Term: Teleconsultation

Description: Teleconsultations utilize information and communications technology to enable geographically separated individuals. This can include health care professionals and their patients or health care professionals holding diagnostic, mentoring, or other decision-making activities related to the delivery of health care services. It is not a separate medical specialty, products and services related to telemedicine are often part of a larger investment by health care institutions in either information technology or the delivery of clinical care. Even in the reimbursement fee structure, there is usually no distinction made between services provided on site and those provided through telemedicine and often no separate coding required for billing of remote services

According to The Department of Health and Human Services, " Technologies used in teleconsultations typically are: videoconferencing, the Internet, store-and-forward imaging, streaming media, and terrestrial and wireless communications." Even though new applications are being found for this technology frequently, there are still some hurdles to overcome before teleconsultations become a daily part of the health care industry.

Applications: Teleconsultation technology is being applied across many fields of the health care industry. Physicians, with the means to do so, are beginning to integrate telehealth technology into their workplace with the hopes of being more efficient with their time. Some applications include: videoconferencing and video-classrooms. Some of the services that can be provided through Teleconsultation are primary care and specialist consultations, remote patient monitoring, consumer medical and health information, and medical education. Some of the delivery methods of Teleconsultation are networked programs, point-to-point consultations, monitoring center links, and web based e-health patient service sites.

  • Overhead costs go way down as they do not have to have as many rooms available
  • Appointments can be quick and timely.
  • Patients (and even doctors) can talk from the comfort of their own home
  • Easy access to patients who even may be at a far distance from the doctor
  • Improved quality
  • Patient satisfaction
  • Ability to serve areas which don't have certain types of doctors or specialists

  • Some patients lack the medical knowledge or know-how to explain what their problem is
  • Many patients don't even know what to say their problem is and they could lack the ability to correctly explain symptoms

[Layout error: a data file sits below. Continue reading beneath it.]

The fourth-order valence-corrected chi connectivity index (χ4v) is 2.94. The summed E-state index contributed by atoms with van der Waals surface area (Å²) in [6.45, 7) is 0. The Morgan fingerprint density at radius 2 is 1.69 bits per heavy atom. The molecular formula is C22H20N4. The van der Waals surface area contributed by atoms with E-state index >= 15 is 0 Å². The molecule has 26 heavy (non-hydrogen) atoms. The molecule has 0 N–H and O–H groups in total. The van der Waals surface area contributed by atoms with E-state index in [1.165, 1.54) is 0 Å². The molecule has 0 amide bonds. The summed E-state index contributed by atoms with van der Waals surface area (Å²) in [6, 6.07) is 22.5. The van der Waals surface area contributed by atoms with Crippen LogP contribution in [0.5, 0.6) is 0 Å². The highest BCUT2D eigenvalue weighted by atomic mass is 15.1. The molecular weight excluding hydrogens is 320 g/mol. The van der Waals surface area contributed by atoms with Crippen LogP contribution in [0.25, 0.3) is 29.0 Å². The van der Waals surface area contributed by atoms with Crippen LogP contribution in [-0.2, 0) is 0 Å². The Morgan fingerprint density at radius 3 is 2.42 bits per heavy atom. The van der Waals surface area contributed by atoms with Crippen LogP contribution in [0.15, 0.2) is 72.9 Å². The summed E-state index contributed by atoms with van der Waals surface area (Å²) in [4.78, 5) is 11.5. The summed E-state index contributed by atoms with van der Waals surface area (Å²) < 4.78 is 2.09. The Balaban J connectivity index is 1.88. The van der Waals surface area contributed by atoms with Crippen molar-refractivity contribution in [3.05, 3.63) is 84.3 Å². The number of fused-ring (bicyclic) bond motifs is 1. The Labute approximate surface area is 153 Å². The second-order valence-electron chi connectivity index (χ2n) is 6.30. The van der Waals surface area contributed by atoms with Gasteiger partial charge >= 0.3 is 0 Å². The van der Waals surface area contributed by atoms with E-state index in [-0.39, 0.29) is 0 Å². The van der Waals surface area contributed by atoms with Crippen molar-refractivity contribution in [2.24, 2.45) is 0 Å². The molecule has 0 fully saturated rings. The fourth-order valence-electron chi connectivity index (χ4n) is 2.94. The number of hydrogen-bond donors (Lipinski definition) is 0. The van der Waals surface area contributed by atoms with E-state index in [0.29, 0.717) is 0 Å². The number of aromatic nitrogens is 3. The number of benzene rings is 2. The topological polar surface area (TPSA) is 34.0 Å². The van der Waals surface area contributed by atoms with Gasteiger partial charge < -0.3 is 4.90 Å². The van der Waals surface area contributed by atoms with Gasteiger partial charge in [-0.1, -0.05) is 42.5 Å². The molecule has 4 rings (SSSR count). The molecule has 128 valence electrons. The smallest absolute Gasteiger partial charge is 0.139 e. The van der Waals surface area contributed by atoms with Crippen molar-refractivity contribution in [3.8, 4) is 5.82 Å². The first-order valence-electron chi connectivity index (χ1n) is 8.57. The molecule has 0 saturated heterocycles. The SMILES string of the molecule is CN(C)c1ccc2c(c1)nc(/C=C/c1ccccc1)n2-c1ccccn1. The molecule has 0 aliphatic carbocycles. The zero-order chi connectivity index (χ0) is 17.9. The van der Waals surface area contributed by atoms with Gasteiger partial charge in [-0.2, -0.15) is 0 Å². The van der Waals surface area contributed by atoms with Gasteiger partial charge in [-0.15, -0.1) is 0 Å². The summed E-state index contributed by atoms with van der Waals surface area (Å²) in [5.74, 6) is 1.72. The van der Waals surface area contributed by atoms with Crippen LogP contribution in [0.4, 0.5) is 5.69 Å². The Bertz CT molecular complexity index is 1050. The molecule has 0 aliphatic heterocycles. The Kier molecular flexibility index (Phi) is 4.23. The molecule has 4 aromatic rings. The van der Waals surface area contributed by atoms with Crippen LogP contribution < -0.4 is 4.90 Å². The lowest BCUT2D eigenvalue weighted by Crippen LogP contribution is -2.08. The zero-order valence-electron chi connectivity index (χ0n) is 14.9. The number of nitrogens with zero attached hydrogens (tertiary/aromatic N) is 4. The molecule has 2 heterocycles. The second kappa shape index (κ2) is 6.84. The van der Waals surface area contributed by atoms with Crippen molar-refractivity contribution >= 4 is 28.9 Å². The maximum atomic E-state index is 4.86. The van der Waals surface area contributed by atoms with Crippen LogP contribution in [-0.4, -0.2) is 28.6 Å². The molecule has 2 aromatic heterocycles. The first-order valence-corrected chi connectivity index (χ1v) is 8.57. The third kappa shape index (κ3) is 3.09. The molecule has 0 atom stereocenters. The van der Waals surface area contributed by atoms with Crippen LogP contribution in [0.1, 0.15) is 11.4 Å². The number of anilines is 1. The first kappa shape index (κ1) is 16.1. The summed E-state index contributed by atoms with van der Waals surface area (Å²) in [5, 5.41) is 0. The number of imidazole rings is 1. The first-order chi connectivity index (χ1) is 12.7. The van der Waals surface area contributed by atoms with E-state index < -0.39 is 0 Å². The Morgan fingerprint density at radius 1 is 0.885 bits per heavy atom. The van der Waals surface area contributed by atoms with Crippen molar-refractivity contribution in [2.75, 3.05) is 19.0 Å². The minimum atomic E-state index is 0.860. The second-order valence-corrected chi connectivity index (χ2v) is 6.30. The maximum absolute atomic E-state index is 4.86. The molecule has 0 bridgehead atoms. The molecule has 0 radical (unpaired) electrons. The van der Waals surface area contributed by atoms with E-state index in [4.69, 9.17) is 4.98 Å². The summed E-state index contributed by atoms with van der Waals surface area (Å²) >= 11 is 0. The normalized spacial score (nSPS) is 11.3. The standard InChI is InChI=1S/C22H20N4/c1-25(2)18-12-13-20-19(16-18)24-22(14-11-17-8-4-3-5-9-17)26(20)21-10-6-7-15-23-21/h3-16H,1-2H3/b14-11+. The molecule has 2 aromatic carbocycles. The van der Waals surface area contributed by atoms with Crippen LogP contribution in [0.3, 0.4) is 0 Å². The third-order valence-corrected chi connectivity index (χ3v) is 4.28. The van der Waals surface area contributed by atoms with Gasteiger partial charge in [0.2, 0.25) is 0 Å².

• Patients may not have the means to teleconsult.
  • Physicians and providers not wanting to use technology
  • Learning curve of technology being used in Teleconsultations

Future Outlook
Video conferencing technology has been on the rise for several years now. With services like Skype bringing an efficient means of video conferencing to consumers, the bridge between being able to use these strictly in businesses and now in homes is growing smaller. The technology divide is being crossed. We will likely see more and more of these be introduced and refined in the coming years. Currently this is actively being pursued in more rural areas of the country due to the lack of specialized medical facilities being available in their area. The American Telemedicine Association has been educating and promoting the use of Teleconsultation through out the country. They also hold a yearly meeting and trade show to promote and showcase technology and its uses in Teleconsultation. It is only a matter of time before Teleconsultation is being used by every healthcare provider in the nation.

Web Resources:

Health and Human Services

TeleHealth Grants

University of Florida - TeleDentistry

Teleconsultation in Psychology

http://www.telemedproviders.com/ - A group of physicians who are strongly pushing telemedicine and teleconsulting so that everyone in the world can have access to help.

Related Terminology:


Video Conferencing


Department of Health and Human Services - TeleHealth


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